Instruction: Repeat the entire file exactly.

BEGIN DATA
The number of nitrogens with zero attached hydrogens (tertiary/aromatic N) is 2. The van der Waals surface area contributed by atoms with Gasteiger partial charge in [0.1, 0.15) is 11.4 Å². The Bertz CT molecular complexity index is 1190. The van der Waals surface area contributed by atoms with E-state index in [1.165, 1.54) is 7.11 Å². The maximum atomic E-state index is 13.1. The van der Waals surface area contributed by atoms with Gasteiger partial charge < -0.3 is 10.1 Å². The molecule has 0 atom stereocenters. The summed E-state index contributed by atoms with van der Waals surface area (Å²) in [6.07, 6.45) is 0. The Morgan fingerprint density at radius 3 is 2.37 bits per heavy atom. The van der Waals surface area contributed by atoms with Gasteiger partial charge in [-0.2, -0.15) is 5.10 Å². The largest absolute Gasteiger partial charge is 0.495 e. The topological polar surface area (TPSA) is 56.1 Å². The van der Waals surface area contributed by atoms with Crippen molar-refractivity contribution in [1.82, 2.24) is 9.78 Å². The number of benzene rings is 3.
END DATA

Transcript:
The number of nitrogens with zero attached hydrogens (tertiary/aromatic N) is 2. The van der Waals surface area contributed by atoms with Gasteiger partial charge in [0.1, 0.15) is 11.4 Å². The Bertz CT molecular complexity index is 1190. The van der Waals surface area contributed by atoms with E-state index in [1.165, 1.54) is 7.11 Å². The maximum atomic E-state index is 13.1. The van der Waals surface area contributed by atoms with Gasteiger partial charge < -0.3 is 10.1 Å². The molecule has 0 atom stereocenters. The summed E-state index contributed by atoms with van der Waals surface area (Å²) in [6.07, 6.45) is 0. The Morgan fingerprint density at radius 3 is 2.37 bits per heavy atom. The van der Waals surface area contributed by atoms with Gasteiger partial charge in [-0.2, -0.15) is 5.10 Å². The largest absolute Gasteiger partial charge is 0.495 e. The topological polar surface area (TPSA) is 56.1 Å². The van der Waals surface area contributed by atoms with Crippen molar-refractivity contribution in [1.82, 2.24) is 9.78 Å². The number of benzene rings is 3.